“It’s really all over the board. I’ve heard there are some guys that still have many acres left. I saw several people today putting in sunflowers and a couple putting wheat in,” Buetow said on June 10, noting the dryland soybeans have emerged at DREC.

In the northwestern region, a stretch of warm days in the 80s came and went without the rain the southwestern region received.

“It has started to get dry. Hay fields are drying out and we could really use some rain,” said Kyle Dragseth, Foundation Seed and farm manager at Williston Research Extension Center (WREC).

At WREC, spring wheat, durum, pea, and lentils have all emerged and winter wheat is jointing.

Also in the northwestern region in Williams County, Lucas Homes, Extension agent, said producers in the region had finally finished planting.

“We had fluctuating temperatures in April, and cold and rain in May. Last week, we had several days of very warm weather and producers were excited to be able to plant every day,” he said.

Earlier-planted seedlings are coming up.

“I was driving around the county last week and I saw a lot of pulses, spring wheat and durum plants coming up. Everything looks good and producers will be out spraying for weeds now,” Holmes said.

Holmes said some producers are trying the new North Dakota flax variety called N.D. Hammond the year.

“This is the first year the new flax plants got in the ground,” he said. In addition a couple of guys are planting dryland soybeans.

There isn’t have much grain corn in Williams County, because of the short growing season.

“For our guys, if they grow corn, it is for silage,” he said.

Holmes added they could “use some rain” now to get the crops growing well.

Holmes has been on the job since January. He graduated from SDSU in agronomy and then went to NDSU to receive his master’s in agronomy. After that, he spent two years in the Peace Corps, teaching farmers in Zambia how to plant. This is his first position after school and he is enjoying being a county agent and working with producers.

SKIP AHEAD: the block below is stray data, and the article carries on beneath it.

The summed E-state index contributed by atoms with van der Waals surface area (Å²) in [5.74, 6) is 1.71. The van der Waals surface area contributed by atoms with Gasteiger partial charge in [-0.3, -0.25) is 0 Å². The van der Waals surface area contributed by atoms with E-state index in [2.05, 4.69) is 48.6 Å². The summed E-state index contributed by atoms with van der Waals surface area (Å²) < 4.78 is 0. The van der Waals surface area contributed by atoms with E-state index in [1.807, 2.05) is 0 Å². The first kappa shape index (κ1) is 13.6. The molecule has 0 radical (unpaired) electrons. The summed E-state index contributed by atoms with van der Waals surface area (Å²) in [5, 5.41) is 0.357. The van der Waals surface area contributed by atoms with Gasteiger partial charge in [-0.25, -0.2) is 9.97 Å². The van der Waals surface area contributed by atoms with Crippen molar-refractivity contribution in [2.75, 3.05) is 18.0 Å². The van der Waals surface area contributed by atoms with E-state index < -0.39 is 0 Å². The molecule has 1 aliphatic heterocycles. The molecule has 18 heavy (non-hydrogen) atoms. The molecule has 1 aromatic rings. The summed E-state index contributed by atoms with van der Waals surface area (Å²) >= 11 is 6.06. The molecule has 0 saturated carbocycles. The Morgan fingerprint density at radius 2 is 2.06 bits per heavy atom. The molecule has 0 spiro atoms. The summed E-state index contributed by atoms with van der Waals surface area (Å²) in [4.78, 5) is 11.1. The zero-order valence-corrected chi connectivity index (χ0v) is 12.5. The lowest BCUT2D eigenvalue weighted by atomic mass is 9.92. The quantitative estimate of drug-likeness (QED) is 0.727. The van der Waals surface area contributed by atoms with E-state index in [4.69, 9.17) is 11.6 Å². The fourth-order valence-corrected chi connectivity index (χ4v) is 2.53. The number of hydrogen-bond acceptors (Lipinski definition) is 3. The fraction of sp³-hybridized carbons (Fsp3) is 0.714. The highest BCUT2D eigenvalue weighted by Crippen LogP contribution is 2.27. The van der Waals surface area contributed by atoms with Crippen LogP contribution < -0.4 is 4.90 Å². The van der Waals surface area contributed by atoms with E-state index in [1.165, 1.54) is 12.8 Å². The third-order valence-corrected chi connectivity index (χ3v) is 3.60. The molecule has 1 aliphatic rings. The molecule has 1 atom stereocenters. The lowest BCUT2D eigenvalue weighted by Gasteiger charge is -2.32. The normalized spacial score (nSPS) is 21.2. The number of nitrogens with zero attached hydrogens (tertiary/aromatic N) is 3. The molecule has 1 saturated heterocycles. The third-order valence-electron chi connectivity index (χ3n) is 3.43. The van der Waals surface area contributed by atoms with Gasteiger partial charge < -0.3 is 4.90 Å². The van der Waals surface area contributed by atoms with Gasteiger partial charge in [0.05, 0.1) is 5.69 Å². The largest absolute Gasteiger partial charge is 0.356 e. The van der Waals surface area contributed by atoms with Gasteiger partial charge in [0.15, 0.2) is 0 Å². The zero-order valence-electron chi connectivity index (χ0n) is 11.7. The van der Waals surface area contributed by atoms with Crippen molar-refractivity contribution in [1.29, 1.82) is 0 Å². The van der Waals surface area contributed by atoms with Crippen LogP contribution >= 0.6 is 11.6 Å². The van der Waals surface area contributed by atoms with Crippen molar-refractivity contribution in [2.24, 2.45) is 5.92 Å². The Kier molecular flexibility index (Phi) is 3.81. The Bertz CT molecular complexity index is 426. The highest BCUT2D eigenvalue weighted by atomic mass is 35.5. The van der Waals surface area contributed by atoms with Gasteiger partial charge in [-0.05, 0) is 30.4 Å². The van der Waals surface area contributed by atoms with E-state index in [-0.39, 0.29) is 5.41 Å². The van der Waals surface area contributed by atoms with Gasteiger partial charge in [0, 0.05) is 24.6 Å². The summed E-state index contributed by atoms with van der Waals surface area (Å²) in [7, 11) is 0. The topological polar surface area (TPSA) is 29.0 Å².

According to NDAWN, for the week ending June 7, Berthold recorded .08 inches of rain; Williston, .19 inches of rain; Hazen, .21 inches; Hettinger, .47 inches; Bowman, .32 inches; Mott, .30 inches; Beach, 1.63 inches; and Dickinson, .21 inches.


Pastures in Walsh County are in tough shape, according to Brummond. Even with the dry conditions last fall, many producers failed to take their cattle off pasture early enough and the pastures were stressed at that time. Then this spring, due to a lack of hay, some producers put their cattle out to pasture before the grass was ready.

“Now we have pastures that are struggling just to re-grow,” he said. “This last rain really helped – most of the areas where my pastures are got an inch and a half of rain. But the pastures are really struggling because the grass was so short and it takes a while to bounce back from that kind of grazing.”

In contrast, pastures in Barnes County are in good shape, according to Grueneich. They had substainal rains last fall and have conditions for some excellent pastures this spring. But anyone with cattle will be hoping for a good hay crop this year to help build feed inventories.